New Articles of Interest

New law increases organ donations
Major hospitals now required to report deaths to registry
But hundreds are still on waiting lists to get transplants

Mar. 22, 2006. 04:40 AM
ROB FERGUSON
QUEEN'S PARK BUREAU

The number of life-saving organ donations in Ontario has tripled to 17 in the last two months, with officials crediting a new law requiring major hospitals to report deaths to the province's organ registry.

"It's early days, but we're very confident these numbers will continue to increase," Frank Markel, chief executive of the Trillium Gift of Life Network, said yesterday as the registry began a push for more donations.

That will require more people to sign organ donor cards and make their wishes known to family members, who typically make the final decision while they are coping with tragedy.

Right now about half the families approached agree to donate a loved one's organs and tissues like corneas — a rate Markel hopes to boost to 90 per cent.

The dramatic rise in organ transplants — up from five for the same period last year — shows the progress that can be made with help from government and better public education, said Markel.

But he noted there are still 1,866 Ontarians on the waiting list for organs and tissue, and that, on average, every three days, someone on the waiting list dies.

"Those are stark numbers," said Markel, who was joined at a news conference at the Hospital for Sick Children by two teens on the list.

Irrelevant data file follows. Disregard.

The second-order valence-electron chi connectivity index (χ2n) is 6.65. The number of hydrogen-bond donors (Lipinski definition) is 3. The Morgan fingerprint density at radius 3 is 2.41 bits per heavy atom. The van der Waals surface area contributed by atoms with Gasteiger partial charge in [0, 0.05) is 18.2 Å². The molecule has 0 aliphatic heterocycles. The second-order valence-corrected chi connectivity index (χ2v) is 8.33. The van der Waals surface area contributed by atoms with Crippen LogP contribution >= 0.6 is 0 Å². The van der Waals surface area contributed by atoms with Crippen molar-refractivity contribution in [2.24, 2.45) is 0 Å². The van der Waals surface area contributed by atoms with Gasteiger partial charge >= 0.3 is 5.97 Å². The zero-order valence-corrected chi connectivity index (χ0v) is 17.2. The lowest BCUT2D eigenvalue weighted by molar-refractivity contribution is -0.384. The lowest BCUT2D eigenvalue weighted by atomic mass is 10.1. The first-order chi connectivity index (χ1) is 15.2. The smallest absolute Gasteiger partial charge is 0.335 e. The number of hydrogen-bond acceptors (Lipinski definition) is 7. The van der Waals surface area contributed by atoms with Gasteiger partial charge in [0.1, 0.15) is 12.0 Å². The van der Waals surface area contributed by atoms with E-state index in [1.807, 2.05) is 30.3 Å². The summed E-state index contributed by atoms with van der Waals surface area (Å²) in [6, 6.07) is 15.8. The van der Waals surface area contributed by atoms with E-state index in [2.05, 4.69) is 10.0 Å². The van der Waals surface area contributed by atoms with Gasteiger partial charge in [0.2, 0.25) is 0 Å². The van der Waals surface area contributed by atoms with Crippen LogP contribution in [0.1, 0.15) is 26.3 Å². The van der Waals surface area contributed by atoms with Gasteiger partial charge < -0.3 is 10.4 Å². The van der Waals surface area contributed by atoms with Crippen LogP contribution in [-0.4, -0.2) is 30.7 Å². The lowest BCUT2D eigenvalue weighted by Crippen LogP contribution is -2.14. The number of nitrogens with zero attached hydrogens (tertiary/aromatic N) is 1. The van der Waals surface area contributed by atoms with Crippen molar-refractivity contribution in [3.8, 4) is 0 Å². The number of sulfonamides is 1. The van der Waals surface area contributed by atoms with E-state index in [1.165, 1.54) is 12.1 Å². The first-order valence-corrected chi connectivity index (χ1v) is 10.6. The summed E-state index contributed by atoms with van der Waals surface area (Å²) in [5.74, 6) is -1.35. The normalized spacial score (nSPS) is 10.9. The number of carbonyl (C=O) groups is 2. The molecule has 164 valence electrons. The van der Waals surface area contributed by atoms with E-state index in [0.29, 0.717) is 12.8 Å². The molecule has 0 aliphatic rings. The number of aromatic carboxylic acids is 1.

At 13, Brandon Gibson is waiting for new lungs to replace ones so diseased with cystic fibrosis that he had to stop playing hockey and must pause to catch his breath while riding his bike.

"I have a lot of things to catch up on," said Brandon. "I look forward to being just any other kid."

Waiting for a new liver for more than two years has kept Josephine Fosuwaa, a 16-year-old with sickle cell disease, out of class and on pins and needles — including a false alarm when a liver appeared to be ready for her a few weeks ago.

"Something went wrong and it didn't really go through, so now I'm waiting again," said Fosuwaa.

Health Minister George Smitherman hinted the government might further aid the cause of organ and tissue donation after debate on several private members' bills in the Legislature this spring.

Progressive Conservative MPP Frank Klees (Oak Ridges) proposes that Ontarians not get renewed drivers' licences or health cards unless they declare they are willing, unwilling or undecided on whether to donate organs and tissue when they die, an approach Markel has applauded. It will be debated March 30.

Meanwhile, New Democrat Peter Kormos (Niagara Centre) advocates a more controversial policy called "presumed consent" in which organs and tissues are harvested from the deceased unless they have expressly forbidden it.

"We're looking today at moving forward in a variety of ways," Smitherman said. "Those bills will, of course, be an important part of that consideration."

The bills are sure to spark a public debate, said Markel. "We need to have a discussion ... we welcome that discussion."

He said the reporting of deaths to the organ registry — alerting specially trained teams to approach physicians and families involved — will be expanded to more hospitals from the current 13 later this year.

He also hopes that people who have suffered "cardiac death" will be eligible to donate by the end of the year. Currently, only brain-dead patients can have organs and tissues harvested.

Most of the people on the waiting list need liver and kidney transplants. There have been 161 organ and tissue transplants so far this year.

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